5. Depending on your OpenID provider, you can set for how long this access is granted
    6. Then, you are redirected back to StackOverflow, with a token (encoded in the URL), that is used to grant you access.
  • OpenID is mostly still just a login method today (doesn’t convey extra information beyond a logon grant) – although I did see some evidence to the contrary when I just opened an OpenID account at VeriSign – it seems websites can request more information from an OpenID provider – such as email, nickname and full name.
  • Microsoft, Yahoo, Google are now OpenID providers (in addition to more veteran providers). This is significant because it doesn’t force users to go to yet another place to open an OpenID account – they can just use an existing webmail account.
  • Facebook just joined OpenID foundation board (eBay is there already). Looks like it will become an OpenID provider, maybe also client.
  • Users are still not comfortable with it / unable to figure it out.
  • However, here is an interesting post about using email addresses as OpenID. When this happens, it might help bring in the users.
  • Here is a recipe to enable OpenID on a website (Consumer). Sample Provider implementation for .NET is here.
  • Of course, for your WordPress blog the process is much easier – just install OpenID plugin.
    • Although, I heeded Tomer’s advice and instead used OpenID delegation – this means I use my blog’s URL as my OpenID, but it is just a redirect to a more serious OpenID provider. OpenID is/will be the keys to your world – better guard them safely.
  • Right now, the value of OpenID to a new website is still limited:
    1. Will not eliminate the need for us to implement user logon
    2. Not much value in being an OpenID Provider – it’s a nice to have feature, but in many cases not worth the cost (at least until you get a large user base).
    3. Is not sufficient, on its own, to get access to complete profile information about users (and use this data to help users interact with your website). But … can be complemented with more technologies.
  • Has a nice usage graph.

Google OpenSocial

  • A set of social APIs developed by Google (get list of friends, publish stories).
  • Implemneted y hi5, LinkedIn, MySpace, orkut, Yahoo!, Friendster (full list at the OpenSocial wiki)… but not Facebook (yet). All of these are OpenSocial Containers – data warehouses that answer OpenSocial queries.
  • OpenSocial is Open. The data is not stored on Google – the providers just conform to the OpenSocial API which reflects the data stored at each social network.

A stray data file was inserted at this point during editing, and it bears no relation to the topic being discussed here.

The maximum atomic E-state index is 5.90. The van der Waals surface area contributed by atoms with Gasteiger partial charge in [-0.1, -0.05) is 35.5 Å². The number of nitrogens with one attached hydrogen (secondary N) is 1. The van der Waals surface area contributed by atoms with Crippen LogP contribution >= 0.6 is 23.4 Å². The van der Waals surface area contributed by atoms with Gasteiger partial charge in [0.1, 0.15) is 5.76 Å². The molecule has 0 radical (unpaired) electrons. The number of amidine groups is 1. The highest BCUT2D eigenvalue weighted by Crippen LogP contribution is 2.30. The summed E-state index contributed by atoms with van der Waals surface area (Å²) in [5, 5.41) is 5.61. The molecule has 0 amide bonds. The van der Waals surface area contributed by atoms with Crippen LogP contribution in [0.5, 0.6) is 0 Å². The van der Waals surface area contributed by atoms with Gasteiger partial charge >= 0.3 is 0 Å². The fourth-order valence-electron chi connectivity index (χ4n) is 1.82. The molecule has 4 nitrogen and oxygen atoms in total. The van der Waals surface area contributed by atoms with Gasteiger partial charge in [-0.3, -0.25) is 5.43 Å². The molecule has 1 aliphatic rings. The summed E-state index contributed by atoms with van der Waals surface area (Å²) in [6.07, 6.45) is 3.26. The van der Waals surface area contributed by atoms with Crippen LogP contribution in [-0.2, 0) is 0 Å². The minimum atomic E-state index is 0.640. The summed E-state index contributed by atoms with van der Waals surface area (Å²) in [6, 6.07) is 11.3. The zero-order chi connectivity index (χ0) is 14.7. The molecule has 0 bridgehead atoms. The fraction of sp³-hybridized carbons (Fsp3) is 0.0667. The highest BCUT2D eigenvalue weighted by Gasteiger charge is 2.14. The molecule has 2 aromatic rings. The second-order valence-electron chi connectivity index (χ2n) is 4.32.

• Had theoretical reach (not usage!) of 700M users Nov 08.
  • To serve OpenSocial:
  • Client implementations are available in javascript, java, .net, php, whatnot…

Google FriendConnect

  • An application that uses OpenSocial to enhance websites with social widgets (Comments, Reviews, …).
  • Is still not wildly spread (this directory is rather sparse at the moment)
  • Doesn’t seem to be targeted at big sites, rather at small sites/blogs (my impression at least).
  • No programming required to add social features to your site – but you have limited control over the effect.
  • Cool flow I tested: Login to FriendConnect on a website, and you already see in your friends list a buddy from Gmail that’s using FriendConnect at this site.


Portable Contacts

Facebook Connect

  • Competitor of the open stack (OpenID+OpenSocial) – gives single sign-on + connects you to Facebook friends & feed
  • Uses a popup instead of redirecting to FB (less intimidating for users).
  • Has already been witnessed to boost new user signup.
  • Main Flow:
    1. User clicks Connect 
    2. Popup (in asks user to confirm
    3. User is shown a Presence Indicator at the target site
    4. Website can pull user’s profile & connections.
    5. Publish stories to Facebook.
    6. Send Facebook hashes of emails, and Facebook replies if they have a user with an identical hash. This can be used to show a user a count of his Facebook buddies that are using the target site (“10 of your friends are using this site, connect to Facebook now”).
  • Example of a FB connect-enabled site – TheRunAround.

RPX / JanRain

  • JanRain – An early OpenID player (in the market since 2005, one of the founders of OpenID).
  • RPXNow – abstracts away Single Sign-on, supports both Facebook Connect and major OpenID players.
  • Here is a blog post about why not to use it (Vendoer lock-in, single point of failure, too little benefit).
    • However, check out the counter arguments in the comments.
  • RPX get social profile data from Google, MySpace, Facebook.
    • This includes interesting profile fields like email/gender/birthday/photo.
  • The API also hints at getting an array of friends from relevant services.

That’s it for now, I hope you enjoyed this review. Remember that most of these APIs are very new or just being adopted, so expect changes to most of these. I expect a large API convergence to happen in the following year or two, which will simplify life for those of us building social applications.